In 1963 Williams was appointed to the State Services Commission (SSC), the government agency which oversaw the administration of the public service. This concluded his time as a working mathematician, but marked the beginning of a distinguished career as an administrator. In his four years as a State Services Commissioner, Williams had responsibility for a number of government agencies: the DSIR, Agriculture, Works, Electricity, Civil Aviation, Transport, Marine, Valuation, Lands, Forestry, State Advances, Maori Affairs and the Public Trust. He was also responsible for public service organisation and management, which included staff training and computing; the AML eventually got its first computer – an Elliot 503.
In 1967 Williams moved into university administration, taking the position of Vice-Chancellor at the University of Otago. He oversaw a review of the struggling Otago Medical School which resolved its ongoing problems, restored the government’s confidence in it, and led to the establishment of a second clinical school in Christchurch. He made a series of influential appointments to the academic staff, and presided over a major building and development programme which made the campus predominantly traffic-free.
In 1967 Williams gained notoriety among students for attempting to enforce the university’s ban on mixed-sex flatting, an episode that inspired James K. Baxter’s satirical poem, ‘A small ode on mixed flatting’. Students held an overnight sit-in protest, one of the first of a wave of student protests of the late 1960s and 1970s. The students demanded a greater voice in the university’s management, and successfully campaigned for a liberalisation of its disciplinary regulations. Williams later conceded that the university’s policy on mixed flatting had been ‘totally unnecessary and superfluous.’2
Williams was a member of a variety of national committees during his Dunedin years. He was a founder member of the New Zealand Atomic Energy Committee, for which he chaired a subcommittee that investigated and reported on the personnel requirements for a nuclear power station. He was also involved with investigating the use of television in education and studying the relationship between universities and technical institutions. He was a member of the Metric Advisory Board and chaired its education sector committee. He also served on the Otago Hospital Board, Otago Polytechnic Council, and Dunedin Teachers’ College Council.
Williams moved to Canberra in 1973 to become Vice-Chancellor of Australian National University. There, once again, he presided over some major building projects and contended with a student body demanding a greater say in university management. In 1974, Williams was approached about a possible return to New Zealand, and he gladly concluded that he was a ‘nationalist with a small “n”’, a New Zealander.3 He took up the position of chair of the States Services Commission in 1975.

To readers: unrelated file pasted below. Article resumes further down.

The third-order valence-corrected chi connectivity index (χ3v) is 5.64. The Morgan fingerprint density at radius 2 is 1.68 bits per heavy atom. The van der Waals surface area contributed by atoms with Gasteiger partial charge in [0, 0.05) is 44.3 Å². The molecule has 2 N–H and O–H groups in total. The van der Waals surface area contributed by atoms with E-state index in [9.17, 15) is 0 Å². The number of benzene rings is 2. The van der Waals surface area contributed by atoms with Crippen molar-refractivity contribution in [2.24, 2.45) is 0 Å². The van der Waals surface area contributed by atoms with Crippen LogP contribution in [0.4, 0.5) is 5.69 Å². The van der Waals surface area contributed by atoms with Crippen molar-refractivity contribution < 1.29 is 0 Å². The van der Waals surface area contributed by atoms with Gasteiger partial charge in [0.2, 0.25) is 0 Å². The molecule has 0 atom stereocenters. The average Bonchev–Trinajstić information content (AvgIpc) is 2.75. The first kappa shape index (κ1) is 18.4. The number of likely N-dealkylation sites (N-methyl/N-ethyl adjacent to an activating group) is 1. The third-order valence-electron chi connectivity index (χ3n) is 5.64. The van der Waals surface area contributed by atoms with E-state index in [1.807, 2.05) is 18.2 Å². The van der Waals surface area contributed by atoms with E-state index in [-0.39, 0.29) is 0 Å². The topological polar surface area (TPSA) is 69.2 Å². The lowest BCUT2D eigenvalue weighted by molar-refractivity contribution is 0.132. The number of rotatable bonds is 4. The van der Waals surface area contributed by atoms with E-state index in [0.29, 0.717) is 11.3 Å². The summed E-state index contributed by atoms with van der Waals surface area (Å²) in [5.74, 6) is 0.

The position was a high-profile and responsible one, overseeing the work of the whole public service. It was a period of financial strain and insecurity, with the oil crisis and a declining economic environment creating pressure to reduce costs across the public service. He presided over a wage freeze in 1976 and implemented an unpopular policy of limiting recruitment known as ‘sinking lid’ which remained in place until 1985. Despite this, under Williams’ leadership the SSC made many positive moves for women, including eliminating gender discrimination in vacancy advertisements, introducing ‘glide time’ (flexible working hours), and extending maternity leave provisions. He also initiated a review of the practices around the withholding of government information which culminated in the Official Information Act 1982. Prime Minister Robert Muldoon, with whom Williams had a smooth working relationship, extended Williams’ term as chair.
Williams retired from the SSC in 1981, beginning his retirement with a six-month backpacking trip around Europe. On his return he was quickly drawn into a variety of new projects and commitments, including working party and review work related to health, education, and government superannuation. He was closely involved with the government heritage sector during the 1980s, reviewing the management of the National Art Gallery, Dominion Museum and National War Memorial, and chairing the Dictionary of New Zealand Biography’s policy committee during its foundational years from 1983 to 1990. He reviewed the Department of Internal Affairs’ Historical Publications Branch in 1986, recommending that its scope be broadened. He also reviewed government organisation in Western Samoa, chaired the Wellington City Mission from 1983 to 1985 and led the New Zealand Book Council’s unsuccessful effort to have books zero-rated for GST.
Like many public servants of his era, Williams was dismayed by the fourth Labour government’s dismantling of the unified public service he had worked so hard to improve. He argued that the previous appointment and promotion criteria should be retained, and for a strong ongoing role for the SSC. His final major public service project was a review of the New Zealand Council for Educational Research in 1989.
During his retirement, Williams reflected on his role in the Manhattan Project in media interviews. Noting that the bombing of Hiroshima had cost fewer lives, Japanese and Allied, than would have been lost in an invasion of the Japanese mainland, he nevertheless considered that the dropping of a second bomb three days later on Nagasaki, killing a further 70,000 people, was ‘indefensible’.4
Robin Williams died in Wellington on 18 March 2013, aged 93.